The third is to focus on highlighting the need to put people at the heart of sustainable solutions. The fashion supply chain has been on a spiral of deflation for too long and the poorest (usually women living in the global south) are being disproportionately impacted.
Leonard Cheong, Founder & Designer of Finix Wear
For me, 2023 is all about being more conscious of my fashion choices. I want to prioritise quality over quantity and shopping secondhand or from small, local businesses as much as possible. As a fashion designer, my goal is to make pieces that are not only stylish and versatile but also sustainable and built to last for my customers.
Chris Edwards, Founder & CEO of Honeycombers & Launchpad
My sustainability resolutions are for our family to eat less meat, reduce our personal waste and reduce new clothing purchases. Did you know you only need 4-6 new clothing items a year? I’m also personally committed to using my company’s platforms to bring about awareness and change into the communities in which we operate. For example, we just recently launched a new weekly business podcast (hosted by me) called Good Business, where we interview entrepreneurs in Asia who have people, planet and profit at the forefront of their business goals. It’s designed to highlight the amazing sustainable business leaders we have in Asia, understand how they have approached their business and overcome the challenges of entrepreneurship, and inspire others to build sustainability and ethics into their business fundamentals.
Charlotte Mei, Nutritionist & Environmental Advocate
The three things I’d like to focus on this year are getting back to composting my food waste daily, doing an urban clean up (either beach, park or waterway) at least once a month, and to continue to focus on having less but better.
Su Pei Ho, Founder of Su by Hand
My sustainable resolution for 2023 is to deepen and spread the awareness that sustainability = holistic thinking! Sustainability is all about balancing trade-offs and that’s something that reductionist thinking and marketing taglines often overlook. Are cotton tote bags better than plastic bags for the environment? Are plastics always bad? Is recycled polyester always good? It’s not so much the medium itself, but how we produce, use or discard that determines our impact.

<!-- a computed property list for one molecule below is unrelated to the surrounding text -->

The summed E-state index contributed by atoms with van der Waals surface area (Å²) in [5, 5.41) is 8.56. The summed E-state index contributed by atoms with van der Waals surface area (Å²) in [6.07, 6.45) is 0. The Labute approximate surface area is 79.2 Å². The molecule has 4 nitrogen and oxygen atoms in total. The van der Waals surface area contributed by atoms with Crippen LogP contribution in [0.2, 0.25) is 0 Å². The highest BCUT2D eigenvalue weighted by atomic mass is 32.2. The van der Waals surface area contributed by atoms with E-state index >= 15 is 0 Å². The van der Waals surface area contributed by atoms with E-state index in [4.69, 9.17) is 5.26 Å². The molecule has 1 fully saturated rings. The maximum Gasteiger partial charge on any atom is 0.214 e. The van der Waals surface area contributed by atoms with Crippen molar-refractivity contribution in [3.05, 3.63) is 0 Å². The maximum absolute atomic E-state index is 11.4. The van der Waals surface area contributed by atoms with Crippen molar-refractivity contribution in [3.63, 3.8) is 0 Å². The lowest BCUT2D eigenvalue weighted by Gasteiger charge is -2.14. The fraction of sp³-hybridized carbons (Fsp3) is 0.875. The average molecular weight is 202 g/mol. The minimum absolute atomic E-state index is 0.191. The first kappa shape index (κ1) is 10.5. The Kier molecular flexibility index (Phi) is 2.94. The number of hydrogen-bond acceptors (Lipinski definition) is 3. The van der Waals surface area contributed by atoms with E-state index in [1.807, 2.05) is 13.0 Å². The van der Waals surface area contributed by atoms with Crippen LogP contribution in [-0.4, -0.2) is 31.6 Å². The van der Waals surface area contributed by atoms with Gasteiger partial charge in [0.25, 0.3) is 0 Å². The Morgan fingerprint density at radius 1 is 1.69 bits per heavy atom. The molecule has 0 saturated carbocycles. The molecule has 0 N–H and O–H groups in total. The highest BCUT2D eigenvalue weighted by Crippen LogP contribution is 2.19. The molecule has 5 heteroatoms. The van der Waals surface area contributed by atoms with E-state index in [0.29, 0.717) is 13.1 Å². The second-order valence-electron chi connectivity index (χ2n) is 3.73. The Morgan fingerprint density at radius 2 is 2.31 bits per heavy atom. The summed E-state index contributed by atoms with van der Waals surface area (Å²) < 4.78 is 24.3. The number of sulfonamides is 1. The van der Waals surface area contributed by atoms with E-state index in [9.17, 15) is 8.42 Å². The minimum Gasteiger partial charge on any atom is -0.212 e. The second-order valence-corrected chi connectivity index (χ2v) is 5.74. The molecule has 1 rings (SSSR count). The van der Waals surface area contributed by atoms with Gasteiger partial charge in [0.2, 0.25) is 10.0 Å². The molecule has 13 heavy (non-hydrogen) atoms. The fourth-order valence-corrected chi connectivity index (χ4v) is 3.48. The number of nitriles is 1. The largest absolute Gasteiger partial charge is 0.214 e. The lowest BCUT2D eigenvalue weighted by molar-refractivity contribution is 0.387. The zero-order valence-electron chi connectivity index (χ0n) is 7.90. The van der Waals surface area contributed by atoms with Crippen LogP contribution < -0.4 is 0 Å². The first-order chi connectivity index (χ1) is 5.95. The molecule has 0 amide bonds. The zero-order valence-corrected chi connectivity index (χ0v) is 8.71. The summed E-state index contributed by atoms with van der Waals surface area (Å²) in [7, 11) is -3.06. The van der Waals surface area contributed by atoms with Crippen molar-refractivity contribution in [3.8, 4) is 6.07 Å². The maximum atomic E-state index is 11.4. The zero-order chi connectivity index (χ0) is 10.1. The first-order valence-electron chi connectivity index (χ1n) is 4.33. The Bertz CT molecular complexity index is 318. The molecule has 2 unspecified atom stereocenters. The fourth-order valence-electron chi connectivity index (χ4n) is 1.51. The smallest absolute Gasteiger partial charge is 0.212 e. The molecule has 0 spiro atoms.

At Su by Hand, we believe that small is beautiful, so we work creatively around the constraints (and advantages!) that we have as a micro brand. We get around the high MOQs (sometimes 1000 metres!) required of some certified fabrics, by sourcing deadstock certified, premium qualities left over by bigger brands. Instead of making the industry work for us, we work around the constraints of the industry. Sustainability is all about creative, holistic thinking. Rethink should be way up there, before reduce, reuse or recycle!
Sheryl Bolden, Author & Sustainable Fashion Advocate
When thinking about resolutions, my natural reaction was to answer in a sartorial sense, but as someone that only adds to my wardrobe in a responsible fashion, I couldn’t honestly say 2023 would bring any changes. This forced me to examine other aspects of my life and food jumped out as an area where I’m perhaps more wasteful. In a time where food costs have risen at record levels, more and more people are using food banks and the world’s resources are under pressure to feed an ever-growing population, throwing food ‘away’ is simply unacceptable.
This year, I’m going to reduce the amount of meat I eat and plan family meals better to prevent over-shopping—often spontaneous supermarket trips have left me with ingredients that are wasted. I’ll be better at freezing leftovers, including brown bananas to use for smoothies and cake, or the end of a loaf, perfect for toasting or blitzing for breadcrumbs. I’m going to take a leaf out of my late Nana’s book and when the oven is on, I’ll cook as much as I possibly can!
Dr Christina Dean, Founder of Redress & The R Collective
My resolution is to be more focused and strategic with the use of my time, which has a slippery trick of running away very quickly if you don’t tussle with it. Life has many distractions that steal time from under your nose. I resolve to manage my time with more acumen. On the professional side, this means sticking to our strategic directions. On the personal side, it means pursuing relationships with people who support growth. Wish me luck!
Maria Frances Marinay, Co-Founder & Chief Social Officer, Beige Social
2022 was a wild ride for me. I realised at the end of the year that going at the same lightning speed for almost the entire year wasn’t sustainable for me and my loved ones in the long run. This 2023, my personal sustainable resolution is to slow down and do things more mindfully. I would like to go back to the habits I’ve started but eventually lost, which was to have a morning routine that’s devoted to me and my well-being. I will wake up earlier, enjoy my cup of coffee a little bit longer, move my body, and nourish my body and soul at a more conscious pace. The more I take care of myself, the more energy and brainpower I have to serve the people around me.
Audrey Yang, Sustainability Advocate
The early years of my sustainability journey were focused on individual action. Things like avoiding disposables, reducing meat intake and being more mindful with my purchases. I went on to create sustainability-related content for public awareness, but all these can feel quite isolating after a while. This year, I would like to expand my focus beyond items on a checklist and work on not having my identity be tied so closely to what I do on social media.
To live slowly and to build connections are the main themes of my sustainable resolutions for 2023. To be slow in my consumption, to be connected with the food I eat, to be slow to judge, to build connections with others, to be slowly experiencing life and to stay connected with myself. How about you?